Eva Marie Rosario of Tampa resents the bad parent label.

    Two years ago, Rosario, 36, spent six days of a 30-day sentence in jail after her 15-year-old son had missed more than 560 days of school since kindergarten. She was also charged with allowing some of her other five school-age children to have excessive absences.

    She blamed her children's illnesses and her own depression.

    "It's not that I don't value education," Rosario said. "I value education a lot. There were certain situations in my life."

    That said, Rosario said she wishes the schools and the courts would more compassionately consider each family before prosecuting parents.

    "They should base it on the situation the parent is going through and not put everyone in one pot -- 'Oh they're bad parents,' " she said. "I know parents who don't give a damn. I'm not one of them."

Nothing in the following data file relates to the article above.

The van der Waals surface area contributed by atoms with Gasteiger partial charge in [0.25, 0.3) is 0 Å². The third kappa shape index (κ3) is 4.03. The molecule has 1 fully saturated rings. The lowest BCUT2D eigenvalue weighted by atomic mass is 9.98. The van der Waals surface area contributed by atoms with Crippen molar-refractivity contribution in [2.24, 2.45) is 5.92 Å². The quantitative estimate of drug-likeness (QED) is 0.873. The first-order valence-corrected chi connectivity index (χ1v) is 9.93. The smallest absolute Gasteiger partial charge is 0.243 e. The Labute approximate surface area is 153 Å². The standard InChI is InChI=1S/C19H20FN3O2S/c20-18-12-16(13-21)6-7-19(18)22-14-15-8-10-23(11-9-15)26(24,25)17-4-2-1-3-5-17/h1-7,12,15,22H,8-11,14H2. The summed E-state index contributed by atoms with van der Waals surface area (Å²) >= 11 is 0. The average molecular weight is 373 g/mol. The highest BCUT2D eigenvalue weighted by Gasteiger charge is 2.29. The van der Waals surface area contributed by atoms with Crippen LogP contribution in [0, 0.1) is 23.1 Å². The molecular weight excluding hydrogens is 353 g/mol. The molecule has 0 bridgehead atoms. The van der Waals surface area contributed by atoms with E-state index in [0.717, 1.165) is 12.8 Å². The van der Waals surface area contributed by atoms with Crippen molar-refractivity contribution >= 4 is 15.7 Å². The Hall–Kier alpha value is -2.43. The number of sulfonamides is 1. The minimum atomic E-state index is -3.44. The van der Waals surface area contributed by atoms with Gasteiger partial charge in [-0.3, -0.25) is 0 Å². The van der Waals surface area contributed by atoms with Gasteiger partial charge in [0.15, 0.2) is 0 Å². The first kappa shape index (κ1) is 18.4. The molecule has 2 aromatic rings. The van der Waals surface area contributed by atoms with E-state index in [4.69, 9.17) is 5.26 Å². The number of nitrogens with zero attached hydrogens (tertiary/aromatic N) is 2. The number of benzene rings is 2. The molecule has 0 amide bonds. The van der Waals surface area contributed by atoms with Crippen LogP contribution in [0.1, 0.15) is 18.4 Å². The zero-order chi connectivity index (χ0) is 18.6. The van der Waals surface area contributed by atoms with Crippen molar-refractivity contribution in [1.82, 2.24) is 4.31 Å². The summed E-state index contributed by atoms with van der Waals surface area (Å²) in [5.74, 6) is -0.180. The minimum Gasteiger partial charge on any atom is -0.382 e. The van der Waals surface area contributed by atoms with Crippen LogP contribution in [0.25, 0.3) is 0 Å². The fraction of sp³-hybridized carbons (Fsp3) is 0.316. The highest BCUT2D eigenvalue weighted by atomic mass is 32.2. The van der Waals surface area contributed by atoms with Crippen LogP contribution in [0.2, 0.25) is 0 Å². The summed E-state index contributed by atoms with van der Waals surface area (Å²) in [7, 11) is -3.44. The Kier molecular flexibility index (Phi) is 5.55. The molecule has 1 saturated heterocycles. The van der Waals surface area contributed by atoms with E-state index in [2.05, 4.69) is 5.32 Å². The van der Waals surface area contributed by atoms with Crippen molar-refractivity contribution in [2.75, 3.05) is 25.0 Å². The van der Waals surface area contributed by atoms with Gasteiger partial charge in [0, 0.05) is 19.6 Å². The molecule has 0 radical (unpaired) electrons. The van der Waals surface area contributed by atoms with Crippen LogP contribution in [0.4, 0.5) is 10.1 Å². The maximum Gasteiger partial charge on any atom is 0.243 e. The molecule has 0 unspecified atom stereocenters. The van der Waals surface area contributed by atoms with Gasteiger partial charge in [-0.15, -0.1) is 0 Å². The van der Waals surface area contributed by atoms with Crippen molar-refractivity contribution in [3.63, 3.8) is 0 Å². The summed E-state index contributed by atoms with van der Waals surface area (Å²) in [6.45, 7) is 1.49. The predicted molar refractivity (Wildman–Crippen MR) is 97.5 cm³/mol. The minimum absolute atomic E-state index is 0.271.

Like Rosario, many parents give a lot of excuses, said Barbara Jacobs, a Pinellas County assistant state attorney.

    Some that Jacobs recalls from over the years: "We just can't get up that early. I've got too many children. I've got financial problems. I'm a single parent. I don't like the smell of the school. "I always explain, if it happens a couple times in a school year, no one would say anything to you," Jacobs said. "But when you have a different excuse every second or third day, that's when it gets to be too much."

    One common excuse is head lice. Since it can take hours to remove the eggs from a child's hair and wash all the household linens, some parents can't seem to manage.

    In 1998, Kimberly Nora Barbey of St. Petersburg was jailed after her third-grade daughter missed 161 days of the 180-day school year. The girl showed up at school repeatedly with head lice and was sent home.